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Custom checks at the border "necessary" outside EU, says UK government docs

Earlier this week prominent Vote Leave campaigner Nigel Lawson said checks would be needed to prevent illegal immigration.

Image: Shutterstock/GUNDAM_Ai

CUSTOM CONTROLS BETWEEN the North and the South of Ireland would need to be re-established were a Brexit to go ahead, UK government papers have shown.

In the documents it is stated that the return of the controls would be “necessary” if the UK leaves the EU Customs Union.

They also state that it is “not clear” that the common travel area between the UK and Ireland would continue if both countries were not EU member states.

What does it say this? 

Responding to a query from TheJournal.ie, the British Home Office pointed to two documents: one outlining how the UK would withdraw from the EU and the other detailing how it would act outside of it.

The document on the process for withdrawing states that “it would be necessary to impose customs checks on the movement of goods across the border”.

It also notes that there would be changes to how structural funding is administered if the UK was to move outside the EU.

In the other document – looking at how the UK would operate outside of the EU – questions are raised about the continuation of the common travel area between the two countries.

Questions over free movement 

This follows speculation from figures on both side of the debate on whether or not the return of a border would be necessary.

Speaking on BBC’s Andrew Marr show last week, former British chancellor in Margaret Thatcher’s cabinet Nigel Lawson – chairman of the Vote Leave campaign – said that checks would be needed to prevent illegal immigration.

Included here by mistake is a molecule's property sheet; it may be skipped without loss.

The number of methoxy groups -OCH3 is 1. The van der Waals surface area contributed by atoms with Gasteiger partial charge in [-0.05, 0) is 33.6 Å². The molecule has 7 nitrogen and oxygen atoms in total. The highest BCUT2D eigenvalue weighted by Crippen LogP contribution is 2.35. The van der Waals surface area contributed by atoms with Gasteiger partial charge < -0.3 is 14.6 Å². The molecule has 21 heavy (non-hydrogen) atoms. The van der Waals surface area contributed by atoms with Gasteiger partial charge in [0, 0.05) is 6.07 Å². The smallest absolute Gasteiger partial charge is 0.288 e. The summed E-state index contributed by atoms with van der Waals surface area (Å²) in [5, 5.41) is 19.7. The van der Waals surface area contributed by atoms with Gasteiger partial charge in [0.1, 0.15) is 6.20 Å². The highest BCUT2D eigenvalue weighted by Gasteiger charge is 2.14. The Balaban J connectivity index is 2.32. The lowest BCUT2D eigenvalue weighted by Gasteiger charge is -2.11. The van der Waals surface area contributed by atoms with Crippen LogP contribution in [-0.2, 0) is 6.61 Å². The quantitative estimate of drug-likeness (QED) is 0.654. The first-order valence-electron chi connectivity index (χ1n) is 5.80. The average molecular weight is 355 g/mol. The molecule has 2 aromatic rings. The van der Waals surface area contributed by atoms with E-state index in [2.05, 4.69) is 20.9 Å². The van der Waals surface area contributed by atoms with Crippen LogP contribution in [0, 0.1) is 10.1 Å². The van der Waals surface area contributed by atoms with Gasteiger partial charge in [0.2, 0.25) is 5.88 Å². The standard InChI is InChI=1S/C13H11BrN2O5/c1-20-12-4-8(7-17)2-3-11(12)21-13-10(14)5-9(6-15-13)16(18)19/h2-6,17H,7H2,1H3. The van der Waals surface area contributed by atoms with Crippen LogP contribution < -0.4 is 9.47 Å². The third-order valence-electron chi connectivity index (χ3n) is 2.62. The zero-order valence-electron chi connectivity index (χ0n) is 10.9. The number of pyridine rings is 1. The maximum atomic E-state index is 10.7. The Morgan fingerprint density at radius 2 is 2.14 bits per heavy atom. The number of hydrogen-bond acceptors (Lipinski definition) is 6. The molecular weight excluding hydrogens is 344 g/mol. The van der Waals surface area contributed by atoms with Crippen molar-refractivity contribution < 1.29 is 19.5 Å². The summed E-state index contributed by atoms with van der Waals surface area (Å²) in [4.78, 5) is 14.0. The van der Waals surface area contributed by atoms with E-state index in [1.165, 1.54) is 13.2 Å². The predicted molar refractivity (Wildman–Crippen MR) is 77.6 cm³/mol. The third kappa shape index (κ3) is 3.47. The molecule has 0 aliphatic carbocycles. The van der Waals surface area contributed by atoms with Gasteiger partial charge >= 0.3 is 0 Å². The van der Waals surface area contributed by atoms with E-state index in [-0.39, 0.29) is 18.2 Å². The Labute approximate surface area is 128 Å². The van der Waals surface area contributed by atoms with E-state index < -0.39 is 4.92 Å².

He did clarify that these checks would not be in place to stop “genuine Irish” from entering the United Kingdom.

This was followed by the junior minister in the Department of Justice Dominic Raab – also campaigning for an out vote – telling Sky News’s Dermot Murnaghan that it wouldn’t make sense for Britain to leave a “back door” open should a Out vote go through.

Boris Johnson visit to Northern Ireland Vote Leave campaigners Theresa Villiers and Boris Johnson Source: Niall Carson/PA Wire

Although Raab and Lawson are significant voices in the debate, more senior figures on the Vote Leave side have contradicted their assertion that border checks would need to be reintroduced.

Conservative Northern Ireland secretary Theresa Villiers, a Vote Leave campaigner herself, told the Financial Times said that Lawson “made a mistake” and the border would remain as “free flowing” as it is today.

Prominent leave campaigner Boris Johnson also said in February that border arrangements at the Northern Irish border would remain unchanged were Britain to leave the EU. 

Read: Former British chancellor: Brexit could force return to Irish border controls

Also: Farmers and food producers could suffer the most if the UK ditches the EU

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